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 Nikky Finney

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Brief Bio

Nikky Finney, a poet and teacher, has emerged as one of America's most prominent and eloquent Black voices on issues of racial and social justice. A founding member of the Affrilachian Poets, her writing is remarkable for its visual, lyrical and powerful use of words. "The human heart," she told an interviewer, "is at the center of what I write about."

Lynn Carol Finney was one of three children, and the only daughter, born to Frances Davenport Finney and Ernest A. Finney Jr., a civil rights lawyer who later became a state legislator and the first Black elected chief justice of the South Carolina Supreme Court. She grew up in Sumter, South Carolina, where she attended public and parochial schools. She acquired the nickname Nikky in college.

Finney earned a B.A. from Talladega College in 1979 and studied African American literature at Atlanta University. While working as a photographer, writer, and editor for the National Black Woman's Health Project in Atlanta, she began focusing her creative energy on poetry.

Finney says she became a serious poet after her mentor, the short story writer Toni Cade Bamara, asked her a pointed question during a writing circle meeting at Bambara's Atlanta home. "So - you can write pretty," Bambara said. "But what else can your words do besides adorn?" Since then, Finney said, her writing has been rooted in "empathetic encouragement and human reciprocity."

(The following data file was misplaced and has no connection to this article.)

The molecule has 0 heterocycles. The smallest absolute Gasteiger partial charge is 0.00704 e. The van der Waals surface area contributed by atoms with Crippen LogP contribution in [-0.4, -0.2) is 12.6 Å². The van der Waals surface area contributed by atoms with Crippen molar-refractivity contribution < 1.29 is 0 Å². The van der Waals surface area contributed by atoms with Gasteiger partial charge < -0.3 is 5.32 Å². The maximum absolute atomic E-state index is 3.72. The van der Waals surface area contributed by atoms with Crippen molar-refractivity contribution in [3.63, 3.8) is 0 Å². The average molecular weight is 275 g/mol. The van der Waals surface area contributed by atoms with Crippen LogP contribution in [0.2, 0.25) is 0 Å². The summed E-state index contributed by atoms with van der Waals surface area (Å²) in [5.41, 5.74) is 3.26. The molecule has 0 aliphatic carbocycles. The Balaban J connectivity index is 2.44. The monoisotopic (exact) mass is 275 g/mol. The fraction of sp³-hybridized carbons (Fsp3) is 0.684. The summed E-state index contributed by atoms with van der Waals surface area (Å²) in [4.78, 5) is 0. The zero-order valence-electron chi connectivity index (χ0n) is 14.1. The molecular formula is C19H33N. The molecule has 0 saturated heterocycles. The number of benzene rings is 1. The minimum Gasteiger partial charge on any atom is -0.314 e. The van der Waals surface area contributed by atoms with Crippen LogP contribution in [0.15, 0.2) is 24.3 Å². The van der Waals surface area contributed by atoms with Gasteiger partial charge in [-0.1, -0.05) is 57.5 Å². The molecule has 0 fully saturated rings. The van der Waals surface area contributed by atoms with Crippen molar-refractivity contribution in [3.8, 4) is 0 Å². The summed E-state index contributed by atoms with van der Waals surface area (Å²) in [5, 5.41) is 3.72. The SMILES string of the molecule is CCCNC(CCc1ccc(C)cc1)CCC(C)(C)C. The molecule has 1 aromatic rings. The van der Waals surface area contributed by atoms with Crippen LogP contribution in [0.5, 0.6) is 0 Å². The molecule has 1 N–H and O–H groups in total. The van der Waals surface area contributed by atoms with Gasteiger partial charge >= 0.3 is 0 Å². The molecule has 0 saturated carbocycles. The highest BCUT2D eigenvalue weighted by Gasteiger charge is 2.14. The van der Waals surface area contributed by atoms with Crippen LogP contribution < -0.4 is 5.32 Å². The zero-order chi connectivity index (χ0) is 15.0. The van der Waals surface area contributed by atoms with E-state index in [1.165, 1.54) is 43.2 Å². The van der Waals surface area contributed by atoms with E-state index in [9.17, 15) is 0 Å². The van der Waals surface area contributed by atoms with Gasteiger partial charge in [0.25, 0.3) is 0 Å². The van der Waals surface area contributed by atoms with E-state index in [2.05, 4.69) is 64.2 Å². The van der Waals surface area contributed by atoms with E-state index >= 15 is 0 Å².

Themes in her poetry and essays include what she calls "Black girl genius unrecognized," under-appreciated aspects of Black and women's history, sexuality, the "invisibility of poverty" in the modern world, Black family perseverance, the "necessity of memory," and the loss of natural habitats. Finney's poetry is distinguished by strong, direct, and precise language.

Finney accepted a visiting writer position at the University of Kentucky in 1989, became a full professor in 2005 and eventually the Guy Davenport Endowed Professor of English. She was named Provost's Distinguished Service Professor in 2009. She has been a visiting professor at Smith and Berea colleges (1991-1992).

Finney was a founding member of the Affrilachian Poets, an influential group of regional poets of color based in Lexington, Kentucky, and has been a faculty member at the Cave Canem summer workshop for African American poets.

Since 1985, Finney has published five poetry collections, a collection of short stories, and a poetry anthology. She wrote her poetry collection Rice in a cubby space at the Carnegie Center for Literacy and Learning.

Her poetry collection Head Off & Split won the 2011 National Book Award for Poetry, and the video of her acceptance speech went viral on the internet. "That was the best acceptance speech for anything I've ever heard in my life," John Lithgow, the award ceremony's host, said as Finney left the stage.

Finney returned to her native state in 2013 to become the John H. Bennett Jr. Chair in Southern Letters and Literature at the University of South Carolina in Columbia, with appointments in both the Department of English Language and Literature and the African American Studies Program.

Finney's books and a video of her National Book Award speech were on display in the inaugural exhibition of the African American Museum of History and Culture in Washington, D.C.

Poems - 10 in all

Nikky Finney

I Feel Good
The Clitoris
The Aureole
Sign Language
O' Noblesse O'
The Afterbirth, 1931
The Girlfriend's Train
The Condoleezza Suite [Excerpt]
The Lyric Theatre: Lyceum of Dreams

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